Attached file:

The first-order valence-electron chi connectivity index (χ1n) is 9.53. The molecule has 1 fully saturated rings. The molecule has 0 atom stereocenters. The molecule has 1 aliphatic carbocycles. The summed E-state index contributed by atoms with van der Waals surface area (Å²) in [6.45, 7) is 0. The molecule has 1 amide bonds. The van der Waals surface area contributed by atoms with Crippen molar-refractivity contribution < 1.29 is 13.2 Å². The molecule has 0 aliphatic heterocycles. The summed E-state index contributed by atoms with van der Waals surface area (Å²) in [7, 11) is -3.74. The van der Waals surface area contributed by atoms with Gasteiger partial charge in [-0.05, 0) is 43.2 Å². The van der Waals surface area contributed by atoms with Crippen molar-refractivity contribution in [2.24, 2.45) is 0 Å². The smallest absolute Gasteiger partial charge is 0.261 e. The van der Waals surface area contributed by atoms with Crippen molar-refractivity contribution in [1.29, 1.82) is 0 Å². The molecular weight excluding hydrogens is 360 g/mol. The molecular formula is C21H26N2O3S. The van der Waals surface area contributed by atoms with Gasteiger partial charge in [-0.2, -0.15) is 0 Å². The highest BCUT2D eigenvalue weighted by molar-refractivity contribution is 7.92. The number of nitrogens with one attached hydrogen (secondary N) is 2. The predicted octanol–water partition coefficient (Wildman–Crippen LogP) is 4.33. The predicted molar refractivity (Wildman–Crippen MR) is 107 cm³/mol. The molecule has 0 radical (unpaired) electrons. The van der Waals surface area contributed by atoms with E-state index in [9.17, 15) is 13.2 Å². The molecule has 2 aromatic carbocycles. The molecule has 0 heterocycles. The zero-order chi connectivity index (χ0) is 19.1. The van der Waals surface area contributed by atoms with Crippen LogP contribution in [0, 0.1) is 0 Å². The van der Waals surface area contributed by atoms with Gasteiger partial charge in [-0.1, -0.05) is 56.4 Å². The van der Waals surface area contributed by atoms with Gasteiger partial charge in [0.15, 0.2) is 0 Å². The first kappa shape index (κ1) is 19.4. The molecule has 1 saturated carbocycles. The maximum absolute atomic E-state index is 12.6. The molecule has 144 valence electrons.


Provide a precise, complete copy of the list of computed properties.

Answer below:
The first-order valence-electron chi connectivity index (χ1n) is 9.53. The molecule has 1 fully saturated rings. The molecule has 0 atom stereocenters. The molecule has 1 aliphatic carbocycles. The summed E-state index contributed by atoms with van der Waals surface area (Å²) in [6.45, 7) is 0. The molecule has 1 amide bonds. The van der Waals surface area contributed by atoms with Crippen molar-refractivity contribution < 1.29 is 13.2 Å². The molecule has 0 aliphatic heterocycles. The summed E-state index contributed by atoms with van der Waals surface area (Å²) in [7, 11) is -3.74. The van der Waals surface area contributed by atoms with Gasteiger partial charge in [-0.05, 0) is 43.2 Å². The van der Waals surface area contributed by atoms with Crippen molar-refractivity contribution in [2.24, 2.45) is 0 Å². The smallest absolute Gasteiger partial charge is 0.261 e. The van der Waals surface area contributed by atoms with Crippen molar-refractivity contribution in [1.29, 1.82) is 0 Å². The molecular weight excluding hydrogens is 360 g/mol. The molecular formula is C21H26N2O3S. The van der Waals surface area contributed by atoms with Gasteiger partial charge in [-0.2, -0.15) is 0 Å². The highest BCUT2D eigenvalue weighted by molar-refractivity contribution is 7.92. The number of nitrogens with one attached hydrogen (secondary N) is 2. The predicted octanol–water partition coefficient (Wildman–Crippen LogP) is 4.33. The predicted molar refractivity (Wildman–Crippen MR) is 107 cm³/mol. The molecule has 0 radical (unpaired) electrons. The van der Waals surface area contributed by atoms with E-state index in [9.17, 15) is 13.2 Å². The molecule has 2 aromatic carbocycles. The molecule has 0 heterocycles. The zero-order chi connectivity index (χ0) is 19.1. The van der Waals surface area contributed by atoms with Crippen LogP contribution in [0, 0.1) is 0 Å². The van der Waals surface area contributed by atoms with Gasteiger partial charge in [-0.1, -0.05) is 56.4 Å². The van der Waals surface area contributed by atoms with Gasteiger partial charge in [0.15, 0.2) is 0 Å². The first kappa shape index (κ1) is 19.4. The molecule has 1 saturated carbocycles. The maximum absolute atomic E-state index is 12.6. The molecule has 144 valence electrons.